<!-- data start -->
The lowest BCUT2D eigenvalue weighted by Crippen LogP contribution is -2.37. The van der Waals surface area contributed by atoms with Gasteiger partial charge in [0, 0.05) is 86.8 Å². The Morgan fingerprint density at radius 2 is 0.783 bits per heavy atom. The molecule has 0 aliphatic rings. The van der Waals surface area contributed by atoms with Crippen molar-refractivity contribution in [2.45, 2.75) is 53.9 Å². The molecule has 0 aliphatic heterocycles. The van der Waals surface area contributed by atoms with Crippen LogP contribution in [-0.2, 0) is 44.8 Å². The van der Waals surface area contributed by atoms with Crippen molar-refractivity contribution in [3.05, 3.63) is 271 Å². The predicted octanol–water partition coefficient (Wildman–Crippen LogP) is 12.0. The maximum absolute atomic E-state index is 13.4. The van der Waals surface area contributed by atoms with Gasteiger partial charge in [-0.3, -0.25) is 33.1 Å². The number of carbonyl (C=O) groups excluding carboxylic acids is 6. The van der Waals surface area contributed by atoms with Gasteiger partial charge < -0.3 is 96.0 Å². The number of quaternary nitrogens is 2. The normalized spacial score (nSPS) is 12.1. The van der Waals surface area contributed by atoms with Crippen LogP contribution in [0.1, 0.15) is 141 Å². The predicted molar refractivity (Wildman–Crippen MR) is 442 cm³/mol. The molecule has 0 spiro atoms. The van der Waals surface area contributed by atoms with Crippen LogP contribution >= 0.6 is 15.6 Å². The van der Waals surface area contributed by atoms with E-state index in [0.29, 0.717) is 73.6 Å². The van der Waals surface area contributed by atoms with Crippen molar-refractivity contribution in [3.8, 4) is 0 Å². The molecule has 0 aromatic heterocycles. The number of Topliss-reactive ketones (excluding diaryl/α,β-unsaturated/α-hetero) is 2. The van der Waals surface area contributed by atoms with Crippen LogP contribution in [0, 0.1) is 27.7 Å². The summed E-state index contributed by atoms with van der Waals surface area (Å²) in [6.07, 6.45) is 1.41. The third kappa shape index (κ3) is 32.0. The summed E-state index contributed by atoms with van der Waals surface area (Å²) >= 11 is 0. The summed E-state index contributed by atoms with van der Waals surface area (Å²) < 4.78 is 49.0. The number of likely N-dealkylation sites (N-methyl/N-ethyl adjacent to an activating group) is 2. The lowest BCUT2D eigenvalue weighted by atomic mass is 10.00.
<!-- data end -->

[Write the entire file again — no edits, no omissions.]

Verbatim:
The lowest BCUT2D eigenvalue weighted by Crippen LogP contribution is -2.37. The van der Waals surface area contributed by atoms with Gasteiger partial charge in [0, 0.05) is 86.8 Å². The Morgan fingerprint density at radius 2 is 0.783 bits per heavy atom. The molecule has 0 aliphatic rings. The van der Waals surface area contributed by atoms with Crippen molar-refractivity contribution in [2.45, 2.75) is 53.9 Å². The molecule has 0 aliphatic heterocycles. The van der Waals surface area contributed by atoms with Crippen LogP contribution in [-0.2, 0) is 44.8 Å². The van der Waals surface area contributed by atoms with Crippen molar-refractivity contribution in [3.05, 3.63) is 271 Å². The predicted octanol–water partition coefficient (Wildman–Crippen LogP) is 12.0. The maximum absolute atomic E-state index is 13.4. The van der Waals surface area contributed by atoms with Gasteiger partial charge in [-0.3, -0.25) is 33.1 Å². The number of carbonyl (C=O) groups excluding carboxylic acids is 6. The van der Waals surface area contributed by atoms with Gasteiger partial charge < -0.3 is 96.0 Å². The number of quaternary nitrogens is 2. The normalized spacial score (nSPS) is 12.1. The van der Waals surface area contributed by atoms with Crippen LogP contribution in [0.1, 0.15) is 141 Å². The predicted molar refractivity (Wildman–Crippen MR) is 442 cm³/mol. The molecule has 0 spiro atoms. The van der Waals surface area contributed by atoms with Crippen LogP contribution >= 0.6 is 15.6 Å². The van der Waals surface area contributed by atoms with E-state index in [0.29, 0.717) is 73.6 Å². The van der Waals surface area contributed by atoms with Crippen molar-refractivity contribution in [3.8, 4) is 0 Å². The molecule has 0 aromatic heterocycles. The number of Topliss-reactive ketones (excluding diaryl/α,β-unsaturated/α-hetero) is 2. The van der Waals surface area contributed by atoms with Crippen LogP contribution in [0, 0.1) is 27.7 Å². The summed E-state index contributed by atoms with van der Waals surface area (Å²) in [6.07, 6.45) is 1.41. The third kappa shape index (κ3) is 32.0. The summed E-state index contributed by atoms with van der Waals surface area (Å²) >= 11 is 0. The summed E-state index contributed by atoms with van der Waals surface area (Å²) < 4.78 is 49.0. The number of likely N-dealkylation sites (N-methyl/N-ethyl adjacent to an activating group) is 2. The lowest BCUT2D eigenvalue weighted by atomic mass is 10.00.